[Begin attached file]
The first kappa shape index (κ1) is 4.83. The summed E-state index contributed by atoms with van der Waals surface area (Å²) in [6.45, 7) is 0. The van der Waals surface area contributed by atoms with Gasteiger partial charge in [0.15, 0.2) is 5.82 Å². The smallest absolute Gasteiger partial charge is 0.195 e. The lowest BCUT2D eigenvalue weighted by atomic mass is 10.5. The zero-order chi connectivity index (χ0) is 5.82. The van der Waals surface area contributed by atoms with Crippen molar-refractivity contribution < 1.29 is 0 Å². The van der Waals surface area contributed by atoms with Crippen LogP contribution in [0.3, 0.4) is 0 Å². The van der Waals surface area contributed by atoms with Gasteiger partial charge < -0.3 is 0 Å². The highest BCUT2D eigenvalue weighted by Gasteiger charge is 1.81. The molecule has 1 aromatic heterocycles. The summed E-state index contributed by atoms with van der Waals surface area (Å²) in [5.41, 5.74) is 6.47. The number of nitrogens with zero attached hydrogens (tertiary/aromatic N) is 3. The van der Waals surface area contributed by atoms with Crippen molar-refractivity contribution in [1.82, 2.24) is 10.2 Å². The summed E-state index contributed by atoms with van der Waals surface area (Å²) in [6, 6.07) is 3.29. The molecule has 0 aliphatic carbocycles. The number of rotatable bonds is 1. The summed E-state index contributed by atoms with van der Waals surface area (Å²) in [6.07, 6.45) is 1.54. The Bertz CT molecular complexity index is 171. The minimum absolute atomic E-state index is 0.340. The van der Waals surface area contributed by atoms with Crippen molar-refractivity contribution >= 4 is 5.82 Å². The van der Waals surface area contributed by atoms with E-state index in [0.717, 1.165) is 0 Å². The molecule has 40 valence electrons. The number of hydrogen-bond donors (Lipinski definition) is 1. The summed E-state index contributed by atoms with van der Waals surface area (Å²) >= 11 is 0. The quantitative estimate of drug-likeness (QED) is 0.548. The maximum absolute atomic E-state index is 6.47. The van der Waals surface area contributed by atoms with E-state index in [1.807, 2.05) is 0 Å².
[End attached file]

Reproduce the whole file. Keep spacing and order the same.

The first kappa shape index (κ1) is 4.83. The summed E-state index contributed by atoms with van der Waals surface area (Å²) in [6.45, 7) is 0. The van der Waals surface area contributed by atoms with Gasteiger partial charge in [0.15, 0.2) is 5.82 Å². The smallest absolute Gasteiger partial charge is 0.195 e. The lowest BCUT2D eigenvalue weighted by atomic mass is 10.5. The zero-order chi connectivity index (χ0) is 5.82. The van der Waals surface area contributed by atoms with Crippen molar-refractivity contribution < 1.29 is 0 Å². The van der Waals surface area contributed by atoms with Crippen LogP contribution in [0.3, 0.4) is 0 Å². The van der Waals surface area contributed by atoms with Gasteiger partial charge < -0.3 is 0 Å². The highest BCUT2D eigenvalue weighted by Gasteiger charge is 1.81. The molecule has 1 aromatic heterocycles. The summed E-state index contributed by atoms with van der Waals surface area (Å²) in [5.41, 5.74) is 6.47. The number of nitrogens with zero attached hydrogens (tertiary/aromatic N) is 3. The van der Waals surface area contributed by atoms with Crippen molar-refractivity contribution in [1.82, 2.24) is 10.2 Å². The summed E-state index contributed by atoms with van der Waals surface area (Å²) in [6, 6.07) is 3.29. The molecule has 0 aliphatic carbocycles. The number of rotatable bonds is 1. The summed E-state index contributed by atoms with van der Waals surface area (Å²) in [6.07, 6.45) is 1.54. The Bertz CT molecular complexity index is 171. The minimum absolute atomic E-state index is 0.340. The van der Waals surface area contributed by atoms with Crippen molar-refractivity contribution >= 4 is 5.82 Å². The van der Waals surface area contributed by atoms with E-state index in [0.717, 1.165) is 0 Å². The molecule has 40 valence electrons. The number of hydrogen-bond donors (Lipinski definition) is 1. The summed E-state index contributed by atoms with van der Waals surface area (Å²) >= 11 is 0. The quantitative estimate of drug-likeness (QED) is 0.548. The maximum absolute atomic E-state index is 6.47. The van der Waals surface area contributed by atoms with E-state index in [1.807, 2.05) is 0 Å².